giggle. Nina will make the hiding of that mean giggle a big thing and she will

lean in to Lenny and whisper, ‘Your hair did not curl because you are not a real

woman, not like me.’

And that’s how the rest of the Saturday will go.

Nina will be unable to stop herself. She will spend the day gloating from

the other side of that icky divide.

The first stage of crystallisation, the time taken for that initial crystal to form, is called the primary nucleation phase and it refers to that moment when the very first crystal is formed in a solution or gas in which no crystal was previously present.

When Lennie is four she will be told off for cartwheeling naked through sprinklers

in the park. And there will be comments whenever she sits pant-free splay-legged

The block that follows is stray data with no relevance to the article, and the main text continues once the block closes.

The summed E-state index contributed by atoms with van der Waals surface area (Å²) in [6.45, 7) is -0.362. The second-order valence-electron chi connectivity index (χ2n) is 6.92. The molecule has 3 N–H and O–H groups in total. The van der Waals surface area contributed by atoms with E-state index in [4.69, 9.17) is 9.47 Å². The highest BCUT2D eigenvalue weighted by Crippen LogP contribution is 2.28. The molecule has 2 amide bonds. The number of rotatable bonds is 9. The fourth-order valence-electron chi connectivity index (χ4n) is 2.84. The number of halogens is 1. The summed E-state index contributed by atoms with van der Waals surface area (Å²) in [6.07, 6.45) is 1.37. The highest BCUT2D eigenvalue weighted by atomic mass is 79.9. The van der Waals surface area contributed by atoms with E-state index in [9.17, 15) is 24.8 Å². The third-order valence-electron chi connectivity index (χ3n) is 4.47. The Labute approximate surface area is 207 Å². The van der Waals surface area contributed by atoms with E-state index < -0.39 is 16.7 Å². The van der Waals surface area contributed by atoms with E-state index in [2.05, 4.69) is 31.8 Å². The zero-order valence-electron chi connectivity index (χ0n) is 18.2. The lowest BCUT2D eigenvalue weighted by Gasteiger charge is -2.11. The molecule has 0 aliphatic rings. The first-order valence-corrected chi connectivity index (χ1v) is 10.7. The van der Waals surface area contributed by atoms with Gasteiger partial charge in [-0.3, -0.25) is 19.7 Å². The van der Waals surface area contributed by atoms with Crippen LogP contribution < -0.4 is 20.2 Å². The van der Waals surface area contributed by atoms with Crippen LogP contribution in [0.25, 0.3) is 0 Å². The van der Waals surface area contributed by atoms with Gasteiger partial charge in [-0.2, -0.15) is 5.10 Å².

on a seat but never when she stands and Lenny will notice this. Whenever she

stands and pushes her legs wider and wider no one will say anything about closing them. Lenny will stand splitting her legs wider.

Lenny will be so good at splitting

her parents will enrol her at a pre-school gym club. Every Thursday

afternoon, in a church hall stinking of sweat and rotting wood, teenage girls will

push a Lycra clad open-legged Lenny down, down towards the floor. As Lenny is

spread into scissor splits, straddle splits, box splits and front splits, she will think

of dolls whose legs pop out when you pull too hard. Lenny will worry because she knows that even if you push those popped out legs back in, they never hang right

again. With her legs spread wide, when her vagina touches the soft-landing matt everyone will applaud and Lenny will feel confused. Very confused indeed.

At Nina’s house, on the second morning of the double sleepover, the Sunday